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to what extent is gdp per capita a useful measure of economic development

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To what extent is GDP per Capita a useful measure of economic development? Gross Domestic Product (GDP) is considered by most economists to be the principal indicator of a nation or region's wealth. Alongside, GDP per capita is the most important measure of individual economic welfare. Gross domestic product per capita is one of the measures of national income and output for a given country's economy. It is the total value of all final goods and services produced in a particular economy; the dollar value of all goods and services produced within a country's borders in a given year. High levels of, and steady growth in, both GDP and per capita GDP are primary aims of economic policy. GDP is relatively straight forward and therefore widely understood. ...read more.


A country's GDP may grow at a very fast rate and yet only a small proportion of its population could be the benefices of such growth, while the masses of its population may not experience any improvement in their standard of living. There may be growth but no development. Secondly, a fast growth rate in total output may indicate a healthy state of economy, but if population growth rate matches the output growth rate, then per capita grown rate is negligible. Thirdly, the use of per capita real income, converted into the foreign exchange rate, may not always be an adequate index to measure the development in a world of floating exchange rates for an index of real GDP adjusted for changes in terms of trade. ...read more.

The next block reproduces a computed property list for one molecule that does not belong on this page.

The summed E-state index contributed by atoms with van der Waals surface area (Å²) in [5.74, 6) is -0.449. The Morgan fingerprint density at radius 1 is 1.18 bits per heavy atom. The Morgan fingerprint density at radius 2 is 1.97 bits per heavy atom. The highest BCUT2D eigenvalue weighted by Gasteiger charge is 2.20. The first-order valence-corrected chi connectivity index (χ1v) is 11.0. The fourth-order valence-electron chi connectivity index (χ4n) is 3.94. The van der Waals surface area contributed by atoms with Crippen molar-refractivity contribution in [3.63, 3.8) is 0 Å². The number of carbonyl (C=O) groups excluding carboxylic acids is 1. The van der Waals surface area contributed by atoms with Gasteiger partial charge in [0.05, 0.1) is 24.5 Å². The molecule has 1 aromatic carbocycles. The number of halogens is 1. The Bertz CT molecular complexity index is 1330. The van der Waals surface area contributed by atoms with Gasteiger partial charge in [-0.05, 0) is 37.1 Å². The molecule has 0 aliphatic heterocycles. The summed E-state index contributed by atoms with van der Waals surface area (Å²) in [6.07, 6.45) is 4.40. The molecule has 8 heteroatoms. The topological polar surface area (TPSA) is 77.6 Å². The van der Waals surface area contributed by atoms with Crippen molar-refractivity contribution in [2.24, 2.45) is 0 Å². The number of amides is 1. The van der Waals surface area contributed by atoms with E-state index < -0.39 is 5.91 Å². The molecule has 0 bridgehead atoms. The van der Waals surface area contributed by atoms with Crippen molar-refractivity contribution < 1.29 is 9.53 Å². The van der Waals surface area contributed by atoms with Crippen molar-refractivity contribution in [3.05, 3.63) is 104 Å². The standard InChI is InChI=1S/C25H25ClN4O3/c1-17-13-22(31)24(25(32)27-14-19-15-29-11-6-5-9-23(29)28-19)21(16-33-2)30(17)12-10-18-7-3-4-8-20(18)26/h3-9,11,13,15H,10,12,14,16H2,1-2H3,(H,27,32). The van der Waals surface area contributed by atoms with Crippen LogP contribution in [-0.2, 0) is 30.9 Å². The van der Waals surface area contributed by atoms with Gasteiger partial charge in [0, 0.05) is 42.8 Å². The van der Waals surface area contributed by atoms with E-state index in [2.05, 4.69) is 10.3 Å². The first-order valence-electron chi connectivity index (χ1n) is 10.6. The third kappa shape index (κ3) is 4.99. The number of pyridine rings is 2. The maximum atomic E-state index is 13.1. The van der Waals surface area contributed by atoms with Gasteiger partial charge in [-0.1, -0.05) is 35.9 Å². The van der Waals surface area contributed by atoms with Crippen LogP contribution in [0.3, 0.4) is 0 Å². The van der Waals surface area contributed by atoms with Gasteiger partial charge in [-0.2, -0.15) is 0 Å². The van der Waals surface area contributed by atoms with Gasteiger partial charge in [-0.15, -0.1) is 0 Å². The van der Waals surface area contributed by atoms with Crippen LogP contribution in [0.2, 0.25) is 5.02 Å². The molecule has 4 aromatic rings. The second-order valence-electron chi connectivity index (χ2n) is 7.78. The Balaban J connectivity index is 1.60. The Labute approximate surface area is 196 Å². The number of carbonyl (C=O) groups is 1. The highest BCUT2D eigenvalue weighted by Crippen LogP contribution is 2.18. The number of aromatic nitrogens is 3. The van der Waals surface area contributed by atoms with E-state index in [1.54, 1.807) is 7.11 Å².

The above analysis suggests that the per capita real income growth rather is not a very satisfactory measure of economic development and that it needs to be supplemented by other indicators. On the other hand * doesn't count unpaid labour, especially women's care work. * doesn't count externalities - costs that are externalized (passed on ) to someone else. For example, polluting factory are able to pass on the cost of damage to health and the environment. * does count negative goods - the clean up of a toxic waste dump is counted as a plus in terms of GDP. * ignores distribution, quality of life, equality, sustainability * ignores the question of whether the world can sustain high rates of growth given the depletion of non-renewable resources and environmental damage Introduction--> explain gdp per capita and its current involvement into the economy. For Against Conclusion ...read more.

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